If this was such an important “civics lesson,” why weren’t the non-voting age students included in this educational endeavor? Because they specifically and purposely targeted students who could go out and vote YES….that’s why. Their intent was clear.

This is simply amazing. This same band of folks tried to sell us a bill of goods with the $78-million tax increase. You didn’t fall for it. Now they’re trying to pull the wool over your eyes again by claiming innocence on the one hand, and ignorance on the other (I didn’t know anything about those pamphlets. I didn’t know anything about the assembly. We weren’t telling the kids how to vote……it was a…..civics lesson. That’s it……a civics lesson).

They must think we’re really stupid. Guess what? We’re not. This doesn’t even come close to passing the smell test.

Remember everything that’s transpired here the next time they come asking for a tax increase claiming they know what’s best and you should trust them.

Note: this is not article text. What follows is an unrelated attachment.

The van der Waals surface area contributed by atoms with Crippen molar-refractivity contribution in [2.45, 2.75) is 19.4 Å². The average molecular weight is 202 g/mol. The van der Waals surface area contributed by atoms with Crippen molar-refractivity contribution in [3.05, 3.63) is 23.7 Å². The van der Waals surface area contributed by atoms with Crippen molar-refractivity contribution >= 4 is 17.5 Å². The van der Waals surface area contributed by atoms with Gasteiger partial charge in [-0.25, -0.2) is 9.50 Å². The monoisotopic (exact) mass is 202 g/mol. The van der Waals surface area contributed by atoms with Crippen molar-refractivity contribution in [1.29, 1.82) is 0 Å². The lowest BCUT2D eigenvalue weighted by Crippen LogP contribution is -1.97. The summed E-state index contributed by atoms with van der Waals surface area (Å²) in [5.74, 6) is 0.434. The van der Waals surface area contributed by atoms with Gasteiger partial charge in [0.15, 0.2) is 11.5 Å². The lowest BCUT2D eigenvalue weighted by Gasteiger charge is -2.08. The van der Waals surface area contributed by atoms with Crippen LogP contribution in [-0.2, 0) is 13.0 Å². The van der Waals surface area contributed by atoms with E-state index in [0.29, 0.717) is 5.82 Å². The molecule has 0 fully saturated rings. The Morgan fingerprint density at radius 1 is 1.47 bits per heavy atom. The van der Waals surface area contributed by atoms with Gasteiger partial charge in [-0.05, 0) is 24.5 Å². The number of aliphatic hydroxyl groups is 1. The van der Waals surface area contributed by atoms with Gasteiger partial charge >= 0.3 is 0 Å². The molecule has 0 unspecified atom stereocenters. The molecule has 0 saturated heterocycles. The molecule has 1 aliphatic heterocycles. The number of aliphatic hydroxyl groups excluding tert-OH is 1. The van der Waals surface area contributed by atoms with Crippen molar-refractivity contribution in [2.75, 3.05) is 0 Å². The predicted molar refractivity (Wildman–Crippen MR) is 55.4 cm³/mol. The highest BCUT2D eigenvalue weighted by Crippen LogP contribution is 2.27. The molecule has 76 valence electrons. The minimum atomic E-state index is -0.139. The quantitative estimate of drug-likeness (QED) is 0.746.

—My blog, April 25, 2007

Again, the “Assembly” was extremely unethical. Supposedly learned officials should have known better. They thought they could get away with it, and that’s why they did it.

School officials who objected at the time weren’t loud, persistent, aggressive, or effective enough.

The Franklin school district is the victim of inept management.

Students, their parents, and taxpayers deserve much better.

I posted this on 12/28/07:

UPDATE 12 NOON, 12/28/07: RECALLS LAUNCHED AGAINST FRANKLIN SCHOOL MEMBERS

No recalls were ever held. A recall process never got off the ground.

ICYMI: Bigger than masks or CRT…or, why the Franklin Public Schools can’t be trusted, Part One

2 thoughts on “Bigger than masks or CRT…or, why the Franklin Public Schools can’t be trusted, Part Two

  1. Pingback: My Most Popular Blogs (07/05/21) | This Just In… From Franklin, WI

  2. Pingback: Bigger than masks or CRT…or, why the Franklin Public Schools can’t be trusted, Part Three | This Just In… From Franklin, WI